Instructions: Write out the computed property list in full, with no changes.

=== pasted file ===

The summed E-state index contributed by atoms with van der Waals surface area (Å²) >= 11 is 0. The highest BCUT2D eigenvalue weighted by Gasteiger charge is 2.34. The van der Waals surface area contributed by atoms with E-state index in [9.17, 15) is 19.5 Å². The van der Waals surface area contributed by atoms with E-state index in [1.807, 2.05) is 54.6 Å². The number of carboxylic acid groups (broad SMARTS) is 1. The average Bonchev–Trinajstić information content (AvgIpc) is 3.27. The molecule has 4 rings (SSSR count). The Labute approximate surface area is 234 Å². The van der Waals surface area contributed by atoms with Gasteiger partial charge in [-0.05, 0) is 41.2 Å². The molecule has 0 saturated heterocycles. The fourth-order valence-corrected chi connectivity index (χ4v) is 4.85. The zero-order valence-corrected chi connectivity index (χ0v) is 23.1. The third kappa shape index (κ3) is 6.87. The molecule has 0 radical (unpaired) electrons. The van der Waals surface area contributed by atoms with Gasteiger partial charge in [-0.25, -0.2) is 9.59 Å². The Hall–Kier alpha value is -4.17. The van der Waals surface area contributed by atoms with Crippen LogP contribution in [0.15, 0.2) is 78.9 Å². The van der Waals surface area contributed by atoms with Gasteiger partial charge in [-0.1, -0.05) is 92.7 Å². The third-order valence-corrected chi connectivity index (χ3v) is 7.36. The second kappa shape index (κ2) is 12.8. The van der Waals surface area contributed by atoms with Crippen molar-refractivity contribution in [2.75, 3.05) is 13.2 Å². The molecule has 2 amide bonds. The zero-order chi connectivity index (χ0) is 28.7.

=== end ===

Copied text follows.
The summed E-state index contributed by atoms with van der Waals surface area (Å²) >= 11 is 0. The highest BCUT2D eigenvalue weighted by Gasteiger charge is 2.34. The van der Waals surface area contributed by atoms with E-state index in [9.17, 15) is 19.5 Å². The van der Waals surface area contributed by atoms with E-state index in [1.807, 2.05) is 54.6 Å². The number of carboxylic acid groups (broad SMARTS) is 1. The average Bonchev–Trinajstić information content (AvgIpc) is 3.27. The molecule has 4 rings (SSSR count). The Labute approximate surface area is 234 Å². The van der Waals surface area contributed by atoms with Gasteiger partial charge in [-0.05, 0) is 41.2 Å². The molecule has 0 saturated heterocycles. The fourth-order valence-corrected chi connectivity index (χ4v) is 4.85. The zero-order valence-corrected chi connectivity index (χ0v) is 23.1. The third kappa shape index (κ3) is 6.87. The molecule has 0 radical (unpaired) electrons. The van der Waals surface area contributed by atoms with Gasteiger partial charge in [-0.25, -0.2) is 9.59 Å². The Hall–Kier alpha value is -4.17. The van der Waals surface area contributed by atoms with Crippen LogP contribution in [0.15, 0.2) is 78.9 Å². The van der Waals surface area contributed by atoms with Gasteiger partial charge in [-0.1, -0.05) is 92.7 Å². The third-order valence-corrected chi connectivity index (χ3v) is 7.36. The second kappa shape index (κ2) is 12.8. The van der Waals surface area contributed by atoms with Crippen molar-refractivity contribution in [2.75, 3.05) is 13.2 Å². The molecule has 2 amide bonds. The zero-order chi connectivity index (χ0) is 28.7.